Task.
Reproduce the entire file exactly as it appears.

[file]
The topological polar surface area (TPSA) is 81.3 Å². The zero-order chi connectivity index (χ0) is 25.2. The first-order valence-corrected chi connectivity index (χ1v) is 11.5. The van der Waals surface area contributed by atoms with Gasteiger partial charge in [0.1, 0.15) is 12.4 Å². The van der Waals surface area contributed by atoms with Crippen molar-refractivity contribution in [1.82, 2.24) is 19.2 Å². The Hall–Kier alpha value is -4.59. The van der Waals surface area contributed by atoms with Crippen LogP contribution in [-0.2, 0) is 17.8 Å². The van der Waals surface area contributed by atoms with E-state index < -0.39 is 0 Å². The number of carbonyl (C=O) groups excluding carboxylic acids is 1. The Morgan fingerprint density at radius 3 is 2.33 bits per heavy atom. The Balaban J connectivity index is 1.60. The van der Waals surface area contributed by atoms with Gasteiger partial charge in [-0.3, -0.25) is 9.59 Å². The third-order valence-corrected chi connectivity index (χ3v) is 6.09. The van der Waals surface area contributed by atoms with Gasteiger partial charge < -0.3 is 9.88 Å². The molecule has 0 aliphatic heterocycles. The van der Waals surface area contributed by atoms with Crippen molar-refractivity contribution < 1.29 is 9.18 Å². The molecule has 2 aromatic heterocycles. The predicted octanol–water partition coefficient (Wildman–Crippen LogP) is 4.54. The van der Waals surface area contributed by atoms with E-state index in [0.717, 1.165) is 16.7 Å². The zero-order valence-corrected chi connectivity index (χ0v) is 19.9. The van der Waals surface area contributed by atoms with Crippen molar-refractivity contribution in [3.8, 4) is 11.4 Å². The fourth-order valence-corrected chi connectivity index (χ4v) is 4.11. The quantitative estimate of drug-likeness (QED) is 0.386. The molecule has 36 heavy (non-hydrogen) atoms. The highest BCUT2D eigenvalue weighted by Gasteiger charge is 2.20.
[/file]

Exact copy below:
The topological polar surface area (TPSA) is 81.3 Å². The zero-order chi connectivity index (χ0) is 25.2. The first-order valence-corrected chi connectivity index (χ1v) is 11.5. The van der Waals surface area contributed by atoms with Gasteiger partial charge in [0.1, 0.15) is 12.4 Å². The van der Waals surface area contributed by atoms with Crippen molar-refractivity contribution in [1.82, 2.24) is 19.2 Å². The Hall–Kier alpha value is -4.59. The van der Waals surface area contributed by atoms with Crippen LogP contribution in [-0.2, 0) is 17.8 Å². The van der Waals surface area contributed by atoms with E-state index < -0.39 is 0 Å². The number of carbonyl (C=O) groups excluding carboxylic acids is 1. The Morgan fingerprint density at radius 3 is 2.33 bits per heavy atom. The Balaban J connectivity index is 1.60. The van der Waals surface area contributed by atoms with Gasteiger partial charge in [-0.3, -0.25) is 9.59 Å². The third-order valence-corrected chi connectivity index (χ3v) is 6.09. The van der Waals surface area contributed by atoms with Gasteiger partial charge < -0.3 is 9.88 Å². The molecule has 0 aliphatic heterocycles. The van der Waals surface area contributed by atoms with Crippen molar-refractivity contribution < 1.29 is 9.18 Å². The molecule has 2 aromatic heterocycles. The predicted octanol–water partition coefficient (Wildman–Crippen LogP) is 4.54. The van der Waals surface area contributed by atoms with E-state index in [0.717, 1.165) is 16.7 Å². The zero-order valence-corrected chi connectivity index (χ0v) is 19.9. The van der Waals surface area contributed by atoms with Crippen molar-refractivity contribution in [3.8, 4) is 11.4 Å². The fourth-order valence-corrected chi connectivity index (χ4v) is 4.11. The quantitative estimate of drug-likeness (QED) is 0.386. The molecule has 36 heavy (non-hydrogen) atoms. The highest BCUT2D eigenvalue weighted by Gasteiger charge is 2.20.